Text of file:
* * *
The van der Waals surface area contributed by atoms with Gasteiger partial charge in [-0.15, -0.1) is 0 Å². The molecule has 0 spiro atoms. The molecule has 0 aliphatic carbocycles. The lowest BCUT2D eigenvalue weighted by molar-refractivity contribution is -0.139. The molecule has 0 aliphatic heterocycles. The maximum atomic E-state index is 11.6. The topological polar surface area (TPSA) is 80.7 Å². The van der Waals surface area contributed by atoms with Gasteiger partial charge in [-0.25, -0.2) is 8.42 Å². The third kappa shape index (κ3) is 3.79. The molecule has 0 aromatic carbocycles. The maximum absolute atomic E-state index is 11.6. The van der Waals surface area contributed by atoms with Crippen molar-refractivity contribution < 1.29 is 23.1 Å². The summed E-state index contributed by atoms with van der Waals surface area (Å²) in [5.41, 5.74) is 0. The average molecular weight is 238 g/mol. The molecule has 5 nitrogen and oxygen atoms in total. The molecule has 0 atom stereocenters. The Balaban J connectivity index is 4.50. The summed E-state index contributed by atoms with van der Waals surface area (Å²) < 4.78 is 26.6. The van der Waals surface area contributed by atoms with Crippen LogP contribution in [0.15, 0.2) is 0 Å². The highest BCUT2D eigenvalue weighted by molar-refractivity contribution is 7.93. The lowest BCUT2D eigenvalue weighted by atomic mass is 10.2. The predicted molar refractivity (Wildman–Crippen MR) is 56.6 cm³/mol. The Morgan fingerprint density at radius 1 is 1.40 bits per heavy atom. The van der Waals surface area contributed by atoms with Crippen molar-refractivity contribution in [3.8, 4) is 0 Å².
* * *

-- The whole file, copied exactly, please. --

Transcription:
The van der Waals surface area contributed by atoms with Gasteiger partial charge in [-0.15, -0.1) is 0 Å². The molecule has 0 spiro atoms. The molecule has 0 aliphatic carbocycles. The lowest BCUT2D eigenvalue weighted by molar-refractivity contribution is -0.139. The molecule has 0 aliphatic heterocycles. The maximum atomic E-state index is 11.6. The topological polar surface area (TPSA) is 80.7 Å². The van der Waals surface area contributed by atoms with Gasteiger partial charge in [-0.25, -0.2) is 8.42 Å². The third kappa shape index (κ3) is 3.79. The molecule has 0 aromatic carbocycles. The maximum absolute atomic E-state index is 11.6. The van der Waals surface area contributed by atoms with Crippen molar-refractivity contribution < 1.29 is 23.1 Å². The summed E-state index contributed by atoms with van der Waals surface area (Å²) in [5.41, 5.74) is 0. The average molecular weight is 238 g/mol. The molecule has 5 nitrogen and oxygen atoms in total. The molecule has 0 atom stereocenters. The Balaban J connectivity index is 4.50. The summed E-state index contributed by atoms with van der Waals surface area (Å²) < 4.78 is 26.6. The van der Waals surface area contributed by atoms with Crippen LogP contribution in [0.15, 0.2) is 0 Å². The highest BCUT2D eigenvalue weighted by molar-refractivity contribution is 7.93. The lowest BCUT2D eigenvalue weighted by atomic mass is 10.2. The predicted molar refractivity (Wildman–Crippen MR) is 56.6 cm³/mol. The Morgan fingerprint density at radius 1 is 1.40 bits per heavy atom. The van der Waals surface area contributed by atoms with Crippen molar-refractivity contribution in [3.8, 4) is 0 Å².